By Allan Myers
In this week’s sedra, we learn a great deal about the dedication of the Mishkan. (Incidentally, what is sometimes overlooked is that, for seven days until Aaron and his sons had been initiated into the priesthood, Moses himself carried out the priestly duties.)
One of the rules for the priests was abstinence from wine while they were on duty. Indeed, there is speculation that Aaron’s sons, Nadav and Avihu, who we’ll read about in next week’s sedra, had flouted this rule, with tragic consequences.
Nowadays, many Jewish religious ceremonies include wine. Indeed, some synagogues have instituted “Kiddush clubs”, where the members absent themselves from part of the Shabbat service in order to practice the ancient Scottish art of whisky tasting.
On Pesach we are commanded to drink four cups of wine (right to the bottom!) and on Purim, we are commanded to get so drunk that we should be unable to distinguish Mordechai’s blessings from Haman’s curses. But on other festivals, such as Simchat Torah, when we are commanded to be joyful, opinion remains divided as to whether our celebrations should lead us to inebriation.
The rabbis asked (in Mishna Berachot) how it is that we say the blessing borei p’ri ha’etz over all fruit except grapes. The Gemara answers that it could be because, unlike other fruits, the material of the grape becomes improved when wine is produced. But, asks the Gemara, why, then, don’t we change the blessing over oil to reflect the fact that olives produce oil that is so much improved over other oil-producing substances? The answer the Gemara gives is that it is not possible to change the blessing over oil because the fruit of the olive tree remains in the same state as the fruit of other things that produce oil. Furthermore, the rabbis maintain that wine sustains you but oil doesn’t sustain you. The proof for this is that Rava used to drink wine on Erev Pesach so that he would acquire an appetite for matzah. However, they conclude that only a large quantity of wine gives you an appetite. The proof text for this is “wine cheers the heart of man”.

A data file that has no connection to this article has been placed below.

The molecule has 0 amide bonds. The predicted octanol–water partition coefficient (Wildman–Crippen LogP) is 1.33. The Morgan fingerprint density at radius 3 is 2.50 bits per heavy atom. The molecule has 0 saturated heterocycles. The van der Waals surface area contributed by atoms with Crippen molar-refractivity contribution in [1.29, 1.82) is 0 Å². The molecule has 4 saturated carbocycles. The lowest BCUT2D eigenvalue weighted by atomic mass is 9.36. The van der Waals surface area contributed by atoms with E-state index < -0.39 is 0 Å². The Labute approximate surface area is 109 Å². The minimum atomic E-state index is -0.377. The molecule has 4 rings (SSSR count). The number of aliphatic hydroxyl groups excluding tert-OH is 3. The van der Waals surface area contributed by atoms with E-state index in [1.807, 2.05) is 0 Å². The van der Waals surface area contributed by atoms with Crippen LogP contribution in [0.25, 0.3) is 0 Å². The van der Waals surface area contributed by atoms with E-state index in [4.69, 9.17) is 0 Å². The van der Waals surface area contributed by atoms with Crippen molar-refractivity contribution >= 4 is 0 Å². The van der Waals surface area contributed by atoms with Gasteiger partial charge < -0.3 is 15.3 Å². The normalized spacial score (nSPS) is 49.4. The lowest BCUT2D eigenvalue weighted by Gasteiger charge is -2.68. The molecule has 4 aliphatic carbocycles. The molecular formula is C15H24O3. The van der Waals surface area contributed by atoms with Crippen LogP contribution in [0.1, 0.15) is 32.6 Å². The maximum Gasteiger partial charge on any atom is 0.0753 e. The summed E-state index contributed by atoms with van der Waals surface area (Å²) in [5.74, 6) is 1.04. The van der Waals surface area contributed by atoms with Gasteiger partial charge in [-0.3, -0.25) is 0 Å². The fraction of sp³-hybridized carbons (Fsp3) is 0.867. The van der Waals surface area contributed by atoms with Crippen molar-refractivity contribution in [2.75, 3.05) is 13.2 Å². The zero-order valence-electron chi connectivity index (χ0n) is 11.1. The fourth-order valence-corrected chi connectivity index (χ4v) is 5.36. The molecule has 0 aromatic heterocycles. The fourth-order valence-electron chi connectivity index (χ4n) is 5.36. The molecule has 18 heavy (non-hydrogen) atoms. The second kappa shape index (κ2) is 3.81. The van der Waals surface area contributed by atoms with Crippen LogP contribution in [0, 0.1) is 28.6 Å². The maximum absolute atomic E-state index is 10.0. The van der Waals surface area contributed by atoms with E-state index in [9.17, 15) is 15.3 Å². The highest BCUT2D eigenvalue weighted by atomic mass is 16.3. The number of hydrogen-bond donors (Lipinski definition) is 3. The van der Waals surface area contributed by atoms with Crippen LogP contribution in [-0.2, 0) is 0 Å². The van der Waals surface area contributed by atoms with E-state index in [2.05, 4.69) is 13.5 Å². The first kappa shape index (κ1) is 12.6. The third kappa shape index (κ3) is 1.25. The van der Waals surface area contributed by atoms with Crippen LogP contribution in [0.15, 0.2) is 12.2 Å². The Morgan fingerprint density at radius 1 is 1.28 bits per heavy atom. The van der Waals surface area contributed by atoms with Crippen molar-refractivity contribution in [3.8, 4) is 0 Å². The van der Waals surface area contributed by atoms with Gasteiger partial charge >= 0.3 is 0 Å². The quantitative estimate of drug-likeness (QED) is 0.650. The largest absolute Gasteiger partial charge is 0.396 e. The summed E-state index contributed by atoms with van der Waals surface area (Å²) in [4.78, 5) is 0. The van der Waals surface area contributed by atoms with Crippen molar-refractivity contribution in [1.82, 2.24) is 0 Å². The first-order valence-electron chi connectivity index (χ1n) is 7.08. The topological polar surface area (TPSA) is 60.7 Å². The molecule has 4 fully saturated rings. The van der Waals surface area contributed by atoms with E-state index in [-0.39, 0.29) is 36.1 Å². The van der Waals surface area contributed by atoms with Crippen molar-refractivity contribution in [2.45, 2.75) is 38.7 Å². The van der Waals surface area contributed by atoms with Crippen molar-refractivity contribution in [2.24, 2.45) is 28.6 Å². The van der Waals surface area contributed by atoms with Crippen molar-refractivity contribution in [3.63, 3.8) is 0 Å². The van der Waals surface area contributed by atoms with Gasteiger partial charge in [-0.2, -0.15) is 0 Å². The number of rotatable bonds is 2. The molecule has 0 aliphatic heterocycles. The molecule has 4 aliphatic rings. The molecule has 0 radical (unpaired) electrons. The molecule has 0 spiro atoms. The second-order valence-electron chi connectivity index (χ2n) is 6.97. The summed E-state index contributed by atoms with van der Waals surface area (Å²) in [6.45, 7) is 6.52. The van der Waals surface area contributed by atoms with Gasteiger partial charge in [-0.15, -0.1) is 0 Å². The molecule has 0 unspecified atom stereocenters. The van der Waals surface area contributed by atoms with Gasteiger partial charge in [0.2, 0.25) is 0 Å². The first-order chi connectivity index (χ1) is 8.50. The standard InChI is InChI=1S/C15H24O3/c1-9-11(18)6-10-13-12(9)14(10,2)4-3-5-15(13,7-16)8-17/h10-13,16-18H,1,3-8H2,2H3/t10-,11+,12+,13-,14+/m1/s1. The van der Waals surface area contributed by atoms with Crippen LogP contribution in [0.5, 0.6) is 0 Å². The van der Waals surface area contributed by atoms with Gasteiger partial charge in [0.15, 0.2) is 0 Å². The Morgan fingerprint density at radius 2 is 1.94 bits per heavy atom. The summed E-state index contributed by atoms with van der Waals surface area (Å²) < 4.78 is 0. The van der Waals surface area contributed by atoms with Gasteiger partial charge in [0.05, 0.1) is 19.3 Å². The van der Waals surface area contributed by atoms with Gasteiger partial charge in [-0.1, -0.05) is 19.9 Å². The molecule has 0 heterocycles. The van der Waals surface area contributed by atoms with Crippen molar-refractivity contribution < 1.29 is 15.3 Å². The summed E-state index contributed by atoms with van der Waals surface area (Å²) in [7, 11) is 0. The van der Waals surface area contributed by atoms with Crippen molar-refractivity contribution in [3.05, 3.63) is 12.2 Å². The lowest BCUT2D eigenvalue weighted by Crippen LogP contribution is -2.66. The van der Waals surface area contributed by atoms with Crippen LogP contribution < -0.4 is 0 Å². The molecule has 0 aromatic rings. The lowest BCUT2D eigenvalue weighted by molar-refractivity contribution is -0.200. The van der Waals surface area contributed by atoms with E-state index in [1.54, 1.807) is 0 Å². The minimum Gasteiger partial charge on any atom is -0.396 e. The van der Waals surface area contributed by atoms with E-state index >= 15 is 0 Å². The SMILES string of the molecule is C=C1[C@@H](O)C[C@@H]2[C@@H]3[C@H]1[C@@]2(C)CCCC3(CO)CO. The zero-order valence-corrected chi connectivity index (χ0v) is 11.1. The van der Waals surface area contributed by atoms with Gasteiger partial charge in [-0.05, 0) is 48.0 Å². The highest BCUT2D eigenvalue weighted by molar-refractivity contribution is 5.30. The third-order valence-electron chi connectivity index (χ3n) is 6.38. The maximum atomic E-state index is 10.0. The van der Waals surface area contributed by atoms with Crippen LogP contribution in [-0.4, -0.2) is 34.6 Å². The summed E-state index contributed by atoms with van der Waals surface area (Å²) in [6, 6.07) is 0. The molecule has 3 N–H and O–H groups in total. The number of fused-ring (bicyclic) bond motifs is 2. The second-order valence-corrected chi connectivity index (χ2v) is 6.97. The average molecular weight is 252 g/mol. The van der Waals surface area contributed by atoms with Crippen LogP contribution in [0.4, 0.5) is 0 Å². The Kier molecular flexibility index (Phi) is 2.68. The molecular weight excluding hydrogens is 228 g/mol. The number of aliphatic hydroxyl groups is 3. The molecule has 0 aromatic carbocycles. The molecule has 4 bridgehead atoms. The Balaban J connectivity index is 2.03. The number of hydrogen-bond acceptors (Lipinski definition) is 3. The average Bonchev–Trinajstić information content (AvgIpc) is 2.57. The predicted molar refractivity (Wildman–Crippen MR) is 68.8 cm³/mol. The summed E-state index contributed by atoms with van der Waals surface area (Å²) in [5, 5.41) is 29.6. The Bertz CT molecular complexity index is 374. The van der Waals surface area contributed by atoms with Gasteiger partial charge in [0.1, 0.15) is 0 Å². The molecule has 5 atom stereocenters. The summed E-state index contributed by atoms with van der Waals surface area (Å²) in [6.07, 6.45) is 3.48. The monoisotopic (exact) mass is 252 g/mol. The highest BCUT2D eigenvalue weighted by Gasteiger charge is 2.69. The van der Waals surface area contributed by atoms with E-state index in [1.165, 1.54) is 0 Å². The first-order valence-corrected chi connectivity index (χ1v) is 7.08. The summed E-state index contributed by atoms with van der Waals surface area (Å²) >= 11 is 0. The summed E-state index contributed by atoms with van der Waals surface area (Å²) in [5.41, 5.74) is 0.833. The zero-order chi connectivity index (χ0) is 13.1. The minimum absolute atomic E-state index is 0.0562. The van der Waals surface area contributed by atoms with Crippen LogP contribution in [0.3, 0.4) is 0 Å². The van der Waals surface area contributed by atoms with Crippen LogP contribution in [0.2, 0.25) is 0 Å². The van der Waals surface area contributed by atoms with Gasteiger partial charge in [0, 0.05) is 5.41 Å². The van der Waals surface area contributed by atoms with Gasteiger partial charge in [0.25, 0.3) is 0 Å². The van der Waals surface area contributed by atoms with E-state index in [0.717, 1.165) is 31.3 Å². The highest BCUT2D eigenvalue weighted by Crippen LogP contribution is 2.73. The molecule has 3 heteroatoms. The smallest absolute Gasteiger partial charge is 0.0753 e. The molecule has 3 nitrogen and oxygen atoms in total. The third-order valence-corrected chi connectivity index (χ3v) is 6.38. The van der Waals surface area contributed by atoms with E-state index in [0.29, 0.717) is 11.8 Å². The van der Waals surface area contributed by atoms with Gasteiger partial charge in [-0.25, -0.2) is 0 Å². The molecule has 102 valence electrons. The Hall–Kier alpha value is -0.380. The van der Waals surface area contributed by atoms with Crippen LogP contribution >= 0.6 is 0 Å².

This phrase comes from a beautiful prayer commonly called Borchi Nafshi – Bless the Lord, My Soul – which we say on Rosh Chodesh. Actually it’s Psalm 104. Usually I hear it gabbled in Hebrew in about two minutes, but, on closer examination, you find a description of God and how He has “spread out the heavens like a curtain”; how He established the earth and covered it with water, which provides drink to all the wild beasts and the birds of the air; how He sated the earth with fruit, grass and vegetation so that man could produce what later became the ingredients of Kiddush – “bread from the earth” and “wine to cheer the heart of man”. This latter phrase epitomises, for me, the balance of life – we work hard but should derive pleasure in the process.
When I read this psalm I try to appreciate all of God’s wonders and marvel at how He gave us the tools to live our lives.
The psalm also tells me that God’s bounty has been provided both for work and for play; that while we are producing our daily bread, whether it’s at the coalface, at the chalk face, in the office or on the farm, we should have time to “cheer our hearts”.
According to the French proverb, a day without wine is like a day without sunshine. So, whether your tipple is Pouilly-Fuisse or Palwin’s Number 10 – enjoy!
Allan Myers is a chartered Accountant. He began teaching at Edgware Masorti Synagogue and Gesher in 1988, and completed a degree at Leo Baeck College in Hebrew and Jewish Studies.